Monday, June 18, 2012
So Why Do People Vote Against Their Own Best Interests?
I would argue that from their perspective they've done no such thing.
Their perspective may be wrong to be sure. But they don't know that at the time. Most often, they can't know it.
It's a matter of social and cultural conditioning, of propaganda, of deep seated fears, of threats and imprecations, of promised rewards and of an inner need to do what is right for oneself and one's posterity. All normal stimuli and responses under the circumstances.
And yet responding normally is somehow wrong? Since the result of the action can't be known in advance, it's hard to see where it is wrong for a People to vote in the way they think is appropriate under their circumstances at the time -- and hope for the best.
As we see in Greece, the issues are not clear cut in the eyes of the People; they continue to evince tepid support for a standard model rightist solution to their existential crisis, but they are trending more and more to the Left, with strong showings by the Left coalition and the even-further Left, ie: the Communists.
The odd-man-out is the Socialist Party (ΠΑΣΟΚ) which can't seem to win for losing. But then, selling out tends to have that effect.
Meanwhile in France the Socialists gained a clear majority in the National Assembly and so Hollande has a mandate going forward. Into what is the question. France and Germany appear to be on a collision course with regard to the proper treatment of the Periphery. But then, are they? Really? Frau Merkel seems quite capable of steamrolling and stonewalling to get her way until the very last minute -- or as they say the last dog dies. She seems to be modeling herself after Baroness Thatcher in her dealings with the fringes of Europe, and she's getting away with it. On the other hand, Hollande is a blank slate; the Socialist platform may be one thing and his perspective something else. Since Socialists and Social Democrats all over Europe have been more than willing to sell their People out for the promise of reward under the New World Order or what have you, I wouldn't put much faith in the Elysee Palace's ability to sway Berlin from its current path of domination, exploitation and ruin for all who don't pay appropriate tribute.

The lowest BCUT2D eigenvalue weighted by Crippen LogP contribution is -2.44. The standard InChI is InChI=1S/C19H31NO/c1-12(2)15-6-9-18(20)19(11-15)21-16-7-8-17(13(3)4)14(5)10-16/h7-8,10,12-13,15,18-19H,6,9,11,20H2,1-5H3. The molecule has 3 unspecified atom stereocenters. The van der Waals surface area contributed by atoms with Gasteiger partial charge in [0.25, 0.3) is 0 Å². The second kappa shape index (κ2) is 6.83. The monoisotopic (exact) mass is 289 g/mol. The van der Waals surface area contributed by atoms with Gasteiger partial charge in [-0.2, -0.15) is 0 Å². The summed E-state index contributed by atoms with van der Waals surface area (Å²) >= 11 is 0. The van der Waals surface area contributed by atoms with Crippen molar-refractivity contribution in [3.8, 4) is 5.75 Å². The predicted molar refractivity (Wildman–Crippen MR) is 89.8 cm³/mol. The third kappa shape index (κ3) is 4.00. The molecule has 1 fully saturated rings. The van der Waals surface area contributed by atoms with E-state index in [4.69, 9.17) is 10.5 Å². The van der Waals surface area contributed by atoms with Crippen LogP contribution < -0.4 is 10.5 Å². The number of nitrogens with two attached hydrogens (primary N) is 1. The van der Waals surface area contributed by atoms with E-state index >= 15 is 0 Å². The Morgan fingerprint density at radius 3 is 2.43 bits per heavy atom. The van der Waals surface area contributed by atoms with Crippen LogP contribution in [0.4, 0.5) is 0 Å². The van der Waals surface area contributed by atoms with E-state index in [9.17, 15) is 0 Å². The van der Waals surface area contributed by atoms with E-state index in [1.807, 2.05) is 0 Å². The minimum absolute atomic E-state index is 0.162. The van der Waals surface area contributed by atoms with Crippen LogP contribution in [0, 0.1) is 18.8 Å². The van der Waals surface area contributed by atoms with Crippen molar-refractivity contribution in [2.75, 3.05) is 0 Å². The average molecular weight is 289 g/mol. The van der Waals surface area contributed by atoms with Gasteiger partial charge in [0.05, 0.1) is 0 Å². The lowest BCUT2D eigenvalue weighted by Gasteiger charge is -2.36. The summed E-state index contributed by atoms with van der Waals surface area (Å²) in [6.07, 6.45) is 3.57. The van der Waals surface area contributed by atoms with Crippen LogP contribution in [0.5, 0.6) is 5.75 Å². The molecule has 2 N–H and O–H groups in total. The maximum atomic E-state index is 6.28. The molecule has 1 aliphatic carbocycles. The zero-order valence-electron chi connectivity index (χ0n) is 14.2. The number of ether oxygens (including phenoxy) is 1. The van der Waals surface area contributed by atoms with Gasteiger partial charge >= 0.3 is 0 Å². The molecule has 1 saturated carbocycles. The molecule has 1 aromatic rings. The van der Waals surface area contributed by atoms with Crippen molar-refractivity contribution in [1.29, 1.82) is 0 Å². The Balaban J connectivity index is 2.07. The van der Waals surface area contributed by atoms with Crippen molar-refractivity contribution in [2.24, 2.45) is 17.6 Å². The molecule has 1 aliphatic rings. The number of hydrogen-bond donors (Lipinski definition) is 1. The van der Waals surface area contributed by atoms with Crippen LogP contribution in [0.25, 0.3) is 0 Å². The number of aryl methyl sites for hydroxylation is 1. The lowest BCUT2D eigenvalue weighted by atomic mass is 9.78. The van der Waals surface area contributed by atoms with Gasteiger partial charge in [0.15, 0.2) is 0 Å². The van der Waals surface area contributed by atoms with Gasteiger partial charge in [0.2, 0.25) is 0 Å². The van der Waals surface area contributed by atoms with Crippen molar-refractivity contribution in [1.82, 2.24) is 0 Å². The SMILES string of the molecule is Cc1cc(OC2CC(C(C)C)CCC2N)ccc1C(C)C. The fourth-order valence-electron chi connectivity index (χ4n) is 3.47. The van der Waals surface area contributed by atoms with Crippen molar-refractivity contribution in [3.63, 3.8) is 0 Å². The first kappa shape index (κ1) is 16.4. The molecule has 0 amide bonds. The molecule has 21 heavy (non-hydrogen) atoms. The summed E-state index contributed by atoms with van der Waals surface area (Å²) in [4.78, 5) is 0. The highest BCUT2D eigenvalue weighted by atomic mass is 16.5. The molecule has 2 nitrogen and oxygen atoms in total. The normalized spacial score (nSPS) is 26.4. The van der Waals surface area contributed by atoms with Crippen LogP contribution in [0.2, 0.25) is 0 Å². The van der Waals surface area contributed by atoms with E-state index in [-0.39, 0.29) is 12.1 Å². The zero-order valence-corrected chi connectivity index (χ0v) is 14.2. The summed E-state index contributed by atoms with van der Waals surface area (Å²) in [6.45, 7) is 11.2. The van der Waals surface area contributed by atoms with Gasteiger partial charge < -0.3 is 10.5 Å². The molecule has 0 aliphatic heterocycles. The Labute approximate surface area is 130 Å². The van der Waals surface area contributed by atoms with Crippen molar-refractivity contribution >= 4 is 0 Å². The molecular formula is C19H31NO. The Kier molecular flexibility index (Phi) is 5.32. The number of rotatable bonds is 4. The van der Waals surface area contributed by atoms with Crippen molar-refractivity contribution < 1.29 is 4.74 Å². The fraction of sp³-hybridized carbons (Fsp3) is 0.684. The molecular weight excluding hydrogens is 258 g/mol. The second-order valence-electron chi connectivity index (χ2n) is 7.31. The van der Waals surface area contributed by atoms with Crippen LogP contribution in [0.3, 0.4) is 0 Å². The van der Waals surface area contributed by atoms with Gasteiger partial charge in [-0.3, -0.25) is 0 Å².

The economic policies out of Berlin and Brussels are insane on their merits, but they're typical of the predominate neo-liberal economics out of all the highest institutions in the world these days. Banksters rule with an iron fist, and they will fuck up whole nations that don't go along with them pronto and fully.
Frau Merkel, Mme Legarde and Signore Draghi all pull the wagon for the Banksters. Legarde and Draghi ARE Banksters; Merkel's service unto them and unto the Berlin Banksters in defiance of common sense and decency (let alone basic macro economics) is -- or would be -- inexplicable, but for the fact that she says the German Volk are behind her (as her party loses election after election in the German States.)